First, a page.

The air travel industry is dominated by four players-American, United, Delta, and Southwest-representing 71% of all revenues. Telecommunications, despite the attempt by the U.S. Department of Justice to break up the AT&T monopoly back in the ’80s, is essentially controlled by four behemoths, AT&T, Verizon, Comcast, and Sprint (which has been eyeing T-Mobile for acquisition). Of course, the big can get much bigger as AT&T vies to buy DirecTV and Comcast is on its way to purchasing Time Warner Cable. One need only contemplate corporate brands like Amazon, Google, Facebook, and Microsoft to recognize where their respective industries are going.
Market consolidation has become an inevitable fact of American business life, producing a diversity of outcomes. In a number of cases, titanic companies with vast resources are able to bring greater innovation to the marketplace at (sometimes) a reasonable cost. In other cases, of course, their powerful grip has forced dramatic, painful change.
Anyone who has been in the optical industry within the last 20 years sees market consolidation prevailing in our community as well. As with other industries, this movement has had a substantial impact on the optical culture.
This can be daunting for what was once a highly fragmented industry where barriers to entry were not as formidable, and the field was rife with garage-style entrepreneurships and shoestring innovators.
But despite the evidence to the contrary, the Davids of optical innovation are still emerging with little concern for the dominant Goliaths. In his terrific book, David and Goliath, Malcom Gladwell points out that the one who is seemingly the underdog often has the hidden advantage. In the case of this 3,000-year-old fable, Goliath was a huge, lumbering warrior well versed in hand-to-hand combat, while David was not. But David had a unique technology that did not require close combat and was especially effective against someone who moved slowly. Hence, David changed the rules with his rock and his sling and won the day.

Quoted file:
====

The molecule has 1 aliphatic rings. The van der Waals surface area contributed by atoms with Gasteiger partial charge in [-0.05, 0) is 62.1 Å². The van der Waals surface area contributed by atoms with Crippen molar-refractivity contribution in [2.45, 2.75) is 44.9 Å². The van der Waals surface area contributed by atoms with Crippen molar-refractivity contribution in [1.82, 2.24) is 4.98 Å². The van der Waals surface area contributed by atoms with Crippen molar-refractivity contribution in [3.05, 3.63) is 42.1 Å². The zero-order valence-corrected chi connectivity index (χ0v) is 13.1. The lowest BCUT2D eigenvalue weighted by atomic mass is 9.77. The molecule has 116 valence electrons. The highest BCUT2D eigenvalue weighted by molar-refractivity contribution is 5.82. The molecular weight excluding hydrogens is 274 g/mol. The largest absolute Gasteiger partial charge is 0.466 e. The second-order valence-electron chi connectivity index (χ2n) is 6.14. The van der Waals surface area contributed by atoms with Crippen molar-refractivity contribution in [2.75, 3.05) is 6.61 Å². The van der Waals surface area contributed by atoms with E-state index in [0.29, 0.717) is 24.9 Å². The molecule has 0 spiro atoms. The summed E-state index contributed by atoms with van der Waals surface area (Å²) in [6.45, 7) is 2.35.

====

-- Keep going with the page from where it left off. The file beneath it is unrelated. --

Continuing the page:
Rules changers and innovators still populate the optical landscape. A new organization called “Vision Care Inventing,” headed by longtime innovator Ron Blum, OD, is helping to cultivate many of these new businesses and bring them to market. At Vision Expo West 2014, Blum will be hosting a one-day forum, in conjunction with First Vision Media Group, to showcase eight of these new players and their game-changing technologies. The event will take place September 16th and attendance information is available at thefutureinfocus.com.
The Davids of optical will be out in full force.
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